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Given three radius-vectors: $OA(5; 1; 4), OB(6;2;3), OC(4;2;4)$, find the missing vertex $D$ and calculate the area of obtained parallelogram.

My attempt: Firstly, we are to find the vectors which form the parallelogram. $$AB = OA - OB = (-1; -1; 1)$$ $$AC=OA-OC=(1; -1; 0)$$ Since the parallelogram is spanned by $AB, AC$, cross product and the norm of resulting vector should be then calculated. \begin{align*} &AB \times AC= {\begin{vmatrix} \vec{i} & \vec{j} & k \\ -1 & -1 & 1 \\ 1 & -1 & 0 \end{vmatrix}} = \sqrt{1^2 + 2^2 + 1^2} = \sqrt{6} \end{align*} $D$ is equidistant from $E$ and $B$, where $E$ is the point of diagonal's intersection. $$x_E = \frac{x_A+x_C}{2} = 9/2$$ $$y_E = \frac{y_A+y_C}{2} = 3/2$$ $$z_E = \frac{z_A+z_C}{2} = 4$$

\begin{cases} x_B - x_E = x_E - x_D\\ y_B - y_E = y_E - y_D \\ z_B - z_E = z_E - z_D \end{cases} After plugging and solving, the final answer would be $\sqrt{6}$ and $D(3;1;5).$

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As other answers point out, you’ve made some tacit assumptions in your solution. For the problem as you’ve stated it, there are three possible paralellograms, each one having a different side of $\triangle{ABC}$ as one of its diagonals. However, since each of these possibilities consists of two copies of the triangle glued together along one of its sides, all of their areas are equal, and you can compute it via the norm of a cross product as you’ve done.

To compute the position of the missing vertex $D$, a simpler way than your approach is to take advantage of the fact that opposite sides of a paralellogram are both parallel and have the same length. So, if $D$ is opposite $A$, then $\overrightarrow{AC}=\overrightarrow{BD}$ and $\overrightarrow{CD}=\overrightarrow{AB}$, and so $D$ must be at $B+\overrightarrow{AC} = C+\overrightarrow{AB}$ (and similarly for the other two possible locations of $D$). The one of the three that you’ve computed puts $D$ opposite $B$.

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A simpler way to obtain $D$ is $D = C+AB$.

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This may not have been spelled out explicitely in the problem statement, but your are missing the information in what order the vertices $A,B,C,D$ form the parallelogram. Basically the question is which are the 2 sets of opposing vertices: $\{\{A,B\}, \{C,D\}\}, \{\{A,C\}, \{B,D\}\}$ or $\{\{A,D\}, \{B,C\}\}$?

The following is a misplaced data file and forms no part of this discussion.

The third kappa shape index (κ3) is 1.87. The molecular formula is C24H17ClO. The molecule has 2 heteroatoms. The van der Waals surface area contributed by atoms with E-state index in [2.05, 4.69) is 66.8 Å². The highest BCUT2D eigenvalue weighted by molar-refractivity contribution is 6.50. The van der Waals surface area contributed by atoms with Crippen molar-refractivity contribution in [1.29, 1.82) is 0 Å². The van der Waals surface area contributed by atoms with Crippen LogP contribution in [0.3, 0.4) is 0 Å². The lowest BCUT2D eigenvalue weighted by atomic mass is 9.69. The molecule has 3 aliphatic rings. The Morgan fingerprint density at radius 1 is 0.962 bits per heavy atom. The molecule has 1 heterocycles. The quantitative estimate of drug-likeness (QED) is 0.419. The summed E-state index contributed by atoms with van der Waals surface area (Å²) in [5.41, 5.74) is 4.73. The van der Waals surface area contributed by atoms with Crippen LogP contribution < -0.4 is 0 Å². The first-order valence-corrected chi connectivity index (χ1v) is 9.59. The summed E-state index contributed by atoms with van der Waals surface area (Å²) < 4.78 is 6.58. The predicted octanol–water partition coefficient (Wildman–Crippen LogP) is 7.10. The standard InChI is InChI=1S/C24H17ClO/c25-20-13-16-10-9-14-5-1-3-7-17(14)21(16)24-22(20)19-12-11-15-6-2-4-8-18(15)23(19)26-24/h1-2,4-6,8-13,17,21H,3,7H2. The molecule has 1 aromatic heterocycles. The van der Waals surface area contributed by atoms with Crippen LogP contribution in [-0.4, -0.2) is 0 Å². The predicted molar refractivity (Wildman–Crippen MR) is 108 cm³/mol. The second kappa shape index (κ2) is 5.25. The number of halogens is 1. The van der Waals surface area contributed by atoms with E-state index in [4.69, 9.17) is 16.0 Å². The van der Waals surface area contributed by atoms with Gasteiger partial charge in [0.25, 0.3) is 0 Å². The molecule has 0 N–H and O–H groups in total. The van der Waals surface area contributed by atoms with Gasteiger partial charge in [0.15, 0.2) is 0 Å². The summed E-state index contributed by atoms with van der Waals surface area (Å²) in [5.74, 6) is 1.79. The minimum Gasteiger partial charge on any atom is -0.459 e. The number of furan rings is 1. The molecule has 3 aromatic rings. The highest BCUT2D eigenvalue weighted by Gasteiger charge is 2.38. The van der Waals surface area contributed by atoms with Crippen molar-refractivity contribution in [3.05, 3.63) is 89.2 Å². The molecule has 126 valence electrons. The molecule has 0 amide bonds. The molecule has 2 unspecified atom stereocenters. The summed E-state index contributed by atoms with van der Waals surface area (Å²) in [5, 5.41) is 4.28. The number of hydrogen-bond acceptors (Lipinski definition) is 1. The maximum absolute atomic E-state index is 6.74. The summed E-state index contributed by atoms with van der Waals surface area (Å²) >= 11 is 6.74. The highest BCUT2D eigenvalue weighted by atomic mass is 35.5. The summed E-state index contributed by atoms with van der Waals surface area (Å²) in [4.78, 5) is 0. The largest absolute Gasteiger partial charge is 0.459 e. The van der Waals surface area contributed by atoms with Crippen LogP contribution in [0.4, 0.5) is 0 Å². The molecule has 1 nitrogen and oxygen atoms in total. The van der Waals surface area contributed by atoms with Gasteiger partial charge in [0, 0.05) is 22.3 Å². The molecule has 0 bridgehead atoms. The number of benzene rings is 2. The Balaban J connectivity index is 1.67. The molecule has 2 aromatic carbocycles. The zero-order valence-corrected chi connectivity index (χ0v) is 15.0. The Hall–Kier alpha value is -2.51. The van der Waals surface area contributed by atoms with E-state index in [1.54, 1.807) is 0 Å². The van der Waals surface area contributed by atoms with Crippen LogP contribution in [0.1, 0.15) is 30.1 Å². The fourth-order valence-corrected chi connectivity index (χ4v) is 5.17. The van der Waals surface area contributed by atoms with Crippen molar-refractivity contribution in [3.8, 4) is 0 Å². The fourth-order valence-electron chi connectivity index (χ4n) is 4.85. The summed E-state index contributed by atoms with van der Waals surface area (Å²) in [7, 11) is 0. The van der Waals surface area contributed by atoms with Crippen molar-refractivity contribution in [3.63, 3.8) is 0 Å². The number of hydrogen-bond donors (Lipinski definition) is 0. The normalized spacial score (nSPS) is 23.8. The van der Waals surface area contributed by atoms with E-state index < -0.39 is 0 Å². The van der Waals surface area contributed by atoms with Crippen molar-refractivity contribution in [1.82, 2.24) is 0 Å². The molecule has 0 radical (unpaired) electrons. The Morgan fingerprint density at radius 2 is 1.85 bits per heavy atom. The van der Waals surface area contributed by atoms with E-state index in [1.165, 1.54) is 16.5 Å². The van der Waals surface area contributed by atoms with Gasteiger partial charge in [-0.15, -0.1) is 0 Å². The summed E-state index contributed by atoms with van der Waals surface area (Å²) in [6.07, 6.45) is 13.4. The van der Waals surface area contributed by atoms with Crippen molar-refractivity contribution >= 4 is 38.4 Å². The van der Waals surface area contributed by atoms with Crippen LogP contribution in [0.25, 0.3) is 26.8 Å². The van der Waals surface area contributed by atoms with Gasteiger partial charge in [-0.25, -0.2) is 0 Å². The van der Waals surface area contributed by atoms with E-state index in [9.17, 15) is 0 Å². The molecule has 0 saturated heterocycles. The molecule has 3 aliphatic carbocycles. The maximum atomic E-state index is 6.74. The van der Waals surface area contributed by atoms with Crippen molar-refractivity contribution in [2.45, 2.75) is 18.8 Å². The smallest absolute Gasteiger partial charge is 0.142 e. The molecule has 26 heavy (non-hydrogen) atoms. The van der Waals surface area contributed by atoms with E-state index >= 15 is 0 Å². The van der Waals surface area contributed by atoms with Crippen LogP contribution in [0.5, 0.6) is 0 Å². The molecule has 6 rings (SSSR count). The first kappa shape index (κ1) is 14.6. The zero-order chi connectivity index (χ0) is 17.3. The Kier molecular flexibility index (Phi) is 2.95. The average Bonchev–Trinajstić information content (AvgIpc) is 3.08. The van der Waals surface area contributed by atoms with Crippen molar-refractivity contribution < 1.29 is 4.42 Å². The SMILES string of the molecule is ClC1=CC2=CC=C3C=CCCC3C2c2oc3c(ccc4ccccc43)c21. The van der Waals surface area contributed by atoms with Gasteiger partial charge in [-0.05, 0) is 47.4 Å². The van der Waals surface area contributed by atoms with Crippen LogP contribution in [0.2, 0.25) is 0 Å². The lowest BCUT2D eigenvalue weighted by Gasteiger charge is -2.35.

Probably owing to this, you assumed two different things for the 2 parts of the problem, for the area calculation you consider $AB$ and $AC$ neighboring sides of the parallelogram, meaning that $B$ and $C$ are opposites, as well as $A$ and $D$, respectively.

However for finding $D$, you assumed that $D$ would be opposite of $B$!

So you got two answers, each of which is correct for one choice of "layout" for the parallelogram. If you want to stick to your first layout (for the area calculation), then you can do the same as above, just consdering that the diagonal intersection point is the midpoint of both $BC$ (which you know) and of $AD$ (which you can use just as you did above to calculate the coordinates of $D$).

If you want to stick to the second layout (for the $D$ calculation, which uses the 'usual' layout of ordering $A$ to $D$ around the edges of the polygon), you'd have to calculate $\overrightarrow{AD}$ to use in the cross product with $\overrightarrow{AB}$.

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Despite this, the ideas and execution are OK, just one remark:

It doesn't matter in this case but may be vital in others: If $AB$ is supposed to be a vector (as in this case), you get it's value by subtracting the radius vector of the starting point from the ending point:

$$\overrightarrow{AB} = \overrightarrow{OB} - \overrightarrow{OA} = (1;1;-1)$$

You got the inverse vector in your calculation. Similiarly, $\overrightarrow{AC}=(-1;1;0)$

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  • $\begingroup$ There are in fact three possible paralellograms here, but all of them have an area equal to twice the area of $\triangle{ABC}$. The “layout” doesn’t matter for that calculation. $\endgroup$ – amd Jan 21 at 21:47
  • $\begingroup$ Right, good observation! $\endgroup$ – Ingix Jan 21 at 22:29

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